01 April 2010


I'm pretty quick to make friends. I like people. I like to talk. I'm not shy, I'm extremely social, and I enjoy different perspectives.

After John died, I found a lot of comfort in my friends. They took great care of me. They still do. I found it helpful to spend time with people who remembered and missed John, and people who know John from childhood or as a coworker or in other ways that I did not. I knew how much richness John had brought to my life, and it was sweet and comforting to know how much others had loved him, too.

It's been almost exactly three years since John died, and my life has changed a lot since then. I have had two different jobs and moved twice. I've met new people along the way, people who never had the chance to meet John, some of whom I consider to be among my closest circle of friends. I've reconnected with people from childhood or other parts of my life that didn't include John. And now, here in Portland, I'm forging an entirely new life of which John will never be a part.

This means that I'm at a point where many, if not most, of the people I interact with day to day never knew John, never knew John and I as a team, and can't compare and contrast my life pre/with/post John. When I realized that this shift was happening, I found it profoundly disturbing. Going through the intensity of falling in love with John, getting married, his illness and death: that defined me. Those years were the happiest and saddest of my life. It almost felt like people who'd never known John could not, by extension, really know me.

That's all changing. I now find that it's harder for me to be around people who knew John and with whom he and I had a relationship as a couple. Being around those people brings up memories of what it was like when John was alive and we were together, and while the memories themselves are happy, the contrast between the memories and my reality can be painful. On the other hand, if I'm with people who never knew John, I simply take our interactions at face value. I forge that friendship based on my current situation, which makes who I am and the life I've created feel somehow more legitimate. Nothing has to be modified to the new reality.

I hear a little tune in my head, something about silver and gold and old and new friends . . . anyone, anyone? So trite, but at this point in my life, so true.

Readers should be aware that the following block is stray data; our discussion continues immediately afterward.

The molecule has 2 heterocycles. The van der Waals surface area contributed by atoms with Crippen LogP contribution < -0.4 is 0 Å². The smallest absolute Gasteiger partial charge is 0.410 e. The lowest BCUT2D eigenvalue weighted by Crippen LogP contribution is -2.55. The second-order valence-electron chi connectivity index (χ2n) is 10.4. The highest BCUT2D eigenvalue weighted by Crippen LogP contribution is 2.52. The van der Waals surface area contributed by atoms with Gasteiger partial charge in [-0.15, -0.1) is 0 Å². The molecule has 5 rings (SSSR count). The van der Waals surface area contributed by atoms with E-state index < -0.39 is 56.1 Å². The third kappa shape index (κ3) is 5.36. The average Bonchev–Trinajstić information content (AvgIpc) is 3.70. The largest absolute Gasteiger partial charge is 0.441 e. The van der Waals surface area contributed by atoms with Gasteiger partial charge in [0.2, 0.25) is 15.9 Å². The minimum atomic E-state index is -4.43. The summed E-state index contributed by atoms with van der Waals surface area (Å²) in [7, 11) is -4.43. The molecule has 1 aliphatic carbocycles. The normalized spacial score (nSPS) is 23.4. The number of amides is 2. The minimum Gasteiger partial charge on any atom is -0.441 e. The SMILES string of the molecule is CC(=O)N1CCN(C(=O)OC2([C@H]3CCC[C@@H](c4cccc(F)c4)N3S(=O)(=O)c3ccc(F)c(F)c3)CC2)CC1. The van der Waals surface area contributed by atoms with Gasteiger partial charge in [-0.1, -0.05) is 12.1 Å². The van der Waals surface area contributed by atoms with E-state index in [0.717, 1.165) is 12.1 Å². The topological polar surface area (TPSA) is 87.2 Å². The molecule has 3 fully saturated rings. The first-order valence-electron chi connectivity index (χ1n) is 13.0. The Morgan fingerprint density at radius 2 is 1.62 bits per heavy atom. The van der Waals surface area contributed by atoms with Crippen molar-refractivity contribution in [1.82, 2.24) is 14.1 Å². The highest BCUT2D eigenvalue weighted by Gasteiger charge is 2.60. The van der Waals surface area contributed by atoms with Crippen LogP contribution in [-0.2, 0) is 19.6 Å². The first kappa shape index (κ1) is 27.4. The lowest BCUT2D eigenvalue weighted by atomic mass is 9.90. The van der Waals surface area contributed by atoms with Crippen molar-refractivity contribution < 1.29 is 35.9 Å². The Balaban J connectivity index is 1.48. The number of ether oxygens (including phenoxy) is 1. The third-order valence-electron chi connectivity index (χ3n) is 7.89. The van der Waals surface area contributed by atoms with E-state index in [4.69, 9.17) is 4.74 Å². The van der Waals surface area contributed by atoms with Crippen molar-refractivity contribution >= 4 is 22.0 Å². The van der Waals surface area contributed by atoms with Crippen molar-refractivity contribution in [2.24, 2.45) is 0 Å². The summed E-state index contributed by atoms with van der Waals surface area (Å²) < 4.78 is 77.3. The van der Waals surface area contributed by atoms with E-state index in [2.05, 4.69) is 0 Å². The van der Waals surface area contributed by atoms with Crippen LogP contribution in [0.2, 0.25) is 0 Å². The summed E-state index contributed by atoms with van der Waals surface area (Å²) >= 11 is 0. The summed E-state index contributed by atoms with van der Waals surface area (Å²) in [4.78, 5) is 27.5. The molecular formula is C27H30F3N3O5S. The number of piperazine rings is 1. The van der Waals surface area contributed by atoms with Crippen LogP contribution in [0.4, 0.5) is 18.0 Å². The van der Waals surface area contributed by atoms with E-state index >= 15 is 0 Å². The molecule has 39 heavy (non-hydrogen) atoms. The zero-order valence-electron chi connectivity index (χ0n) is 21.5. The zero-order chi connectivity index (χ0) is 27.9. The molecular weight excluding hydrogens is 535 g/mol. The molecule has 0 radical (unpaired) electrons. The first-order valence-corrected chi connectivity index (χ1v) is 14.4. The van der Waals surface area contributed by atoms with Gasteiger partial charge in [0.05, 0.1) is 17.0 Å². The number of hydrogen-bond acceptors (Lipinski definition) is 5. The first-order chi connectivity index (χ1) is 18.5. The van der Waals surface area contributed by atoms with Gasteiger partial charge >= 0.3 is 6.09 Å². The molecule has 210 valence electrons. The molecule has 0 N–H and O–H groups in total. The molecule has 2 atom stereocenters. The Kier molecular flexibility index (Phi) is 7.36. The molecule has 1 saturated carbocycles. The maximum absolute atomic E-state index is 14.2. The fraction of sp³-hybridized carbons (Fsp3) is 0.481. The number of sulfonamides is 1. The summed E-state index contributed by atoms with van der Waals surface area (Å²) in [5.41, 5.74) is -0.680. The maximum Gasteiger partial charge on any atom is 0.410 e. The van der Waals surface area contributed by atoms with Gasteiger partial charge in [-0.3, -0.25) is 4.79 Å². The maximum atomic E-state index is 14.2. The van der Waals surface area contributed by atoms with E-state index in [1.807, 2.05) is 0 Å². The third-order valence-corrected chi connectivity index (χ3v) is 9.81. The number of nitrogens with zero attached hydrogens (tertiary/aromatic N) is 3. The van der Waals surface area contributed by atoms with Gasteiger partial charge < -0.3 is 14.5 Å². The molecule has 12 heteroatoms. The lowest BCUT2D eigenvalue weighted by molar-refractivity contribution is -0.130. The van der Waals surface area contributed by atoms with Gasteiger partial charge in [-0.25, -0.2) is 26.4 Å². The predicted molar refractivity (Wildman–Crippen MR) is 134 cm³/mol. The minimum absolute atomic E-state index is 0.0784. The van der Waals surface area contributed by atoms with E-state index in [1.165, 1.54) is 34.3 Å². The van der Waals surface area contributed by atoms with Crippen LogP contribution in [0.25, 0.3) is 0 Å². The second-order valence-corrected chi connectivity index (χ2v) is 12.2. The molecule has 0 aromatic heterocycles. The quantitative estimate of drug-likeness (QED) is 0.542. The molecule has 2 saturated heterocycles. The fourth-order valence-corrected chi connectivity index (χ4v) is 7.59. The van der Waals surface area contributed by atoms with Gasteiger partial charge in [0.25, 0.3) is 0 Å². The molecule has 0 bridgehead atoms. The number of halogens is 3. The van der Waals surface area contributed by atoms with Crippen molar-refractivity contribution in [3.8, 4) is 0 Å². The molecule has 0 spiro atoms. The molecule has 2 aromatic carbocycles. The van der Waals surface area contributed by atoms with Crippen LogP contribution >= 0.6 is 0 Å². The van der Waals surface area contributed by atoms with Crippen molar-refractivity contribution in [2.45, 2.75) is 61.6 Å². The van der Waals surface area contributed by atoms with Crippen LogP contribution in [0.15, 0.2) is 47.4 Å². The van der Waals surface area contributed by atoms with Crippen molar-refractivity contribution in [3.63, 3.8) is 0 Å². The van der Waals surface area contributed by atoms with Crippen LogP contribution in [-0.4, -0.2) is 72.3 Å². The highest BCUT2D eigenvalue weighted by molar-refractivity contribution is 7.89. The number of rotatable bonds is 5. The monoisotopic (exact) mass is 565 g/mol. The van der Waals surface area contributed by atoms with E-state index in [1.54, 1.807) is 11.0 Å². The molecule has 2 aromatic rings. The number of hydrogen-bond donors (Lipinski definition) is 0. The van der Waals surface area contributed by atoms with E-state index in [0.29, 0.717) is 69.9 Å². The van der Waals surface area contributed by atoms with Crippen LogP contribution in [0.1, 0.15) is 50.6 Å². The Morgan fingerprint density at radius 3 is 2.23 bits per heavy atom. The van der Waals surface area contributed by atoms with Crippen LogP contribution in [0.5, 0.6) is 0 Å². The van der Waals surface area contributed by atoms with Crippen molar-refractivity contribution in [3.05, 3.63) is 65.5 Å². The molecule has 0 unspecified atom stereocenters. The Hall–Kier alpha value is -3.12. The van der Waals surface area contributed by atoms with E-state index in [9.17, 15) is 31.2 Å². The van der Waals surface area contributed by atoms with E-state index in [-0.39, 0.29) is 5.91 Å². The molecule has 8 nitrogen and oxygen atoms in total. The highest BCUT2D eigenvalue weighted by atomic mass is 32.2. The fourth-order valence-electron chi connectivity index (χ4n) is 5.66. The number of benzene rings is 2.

Jen said...

I think it's "Make new friends, but keep the old, one is silver and the other is gold"

Sounds like both are gold to you

Mommy, Esq. said...

It's a Brownies/Girl Scout song that I sang when I was a young girl.

Anonymous said...

Second verse:

"Circle's round, it has no end, that's how long I'm going to be your friend."

Thank you, 4-H camp campfires.

CV said...

Wow - never knew the second verse but did learn the "make new friends, but keep the old, one is silver and the other gold" at girlscouts. Recently taught it to N, too, because, well, she's been having trouble breaking free of her 3 bestest daycare friends.

Mary Ellen said...

That would be the song from by Brownie Scout days:

Make new friends
But keep the old
One is silver
And the other's gold.

(In a three- or four-part harmony as a round.)

Snickollet said...

Thanks, all.

I actually remember the song (although I did not know the second verse). I was just loathe to write it out because it seemed like a cheesy ending :).


winecat said...

Makes perfect sense to me. You have to refine yourself to yourself. Even though it's very hard to be with the people who knew you as John and Snick they still love you very much. I think you're all probably struggling with the adjustment but as the song says New and Old, Silver and Gold.

I'm so amazed at how far you've come, what incredible grow as a person and a mother you've exhibited it's wonderful to see.

3 years it just doesn't seem possible. ((hugs))

Mama Mama Quite Contrary said...

I've been thinking a lot about you lately. Every time a baby wakes up at night or I'm trying to feed my twins and get them cleaned up and bathed before someone loses it, I think of you and how you do it all the time by yourself. You are my hero and while I didn't know John, I am sure he would be proud of the mother you are. (This isn't really related to your post but just wanted to let you know what an inspiration you are!)

OTRgirl said...

This isn't the exact same thing, but I've thought a lot about shared memories: there are eras and places in my life where my husband is the only person who knows all of them. My college town. My mother and grandfather. The neighborhood where I grew up.

It would be so hard to recreate a life with a new person for whom those would be vague stories.

Yet I could also see it all as a fresh new start.

Thought provoking post.

Jen said...

It's been nearly two years for me, and I find that I am spending less and less time with the friends that my husband and I had together, and more with those I knew before him, apart from him, or after. Introducing a new man into my life has really highlighted this -- I feel very uncomfortable imagining bringing New Man into the tight circle of friends we used to have. And if I do, I know it won't be the same. That really hurts.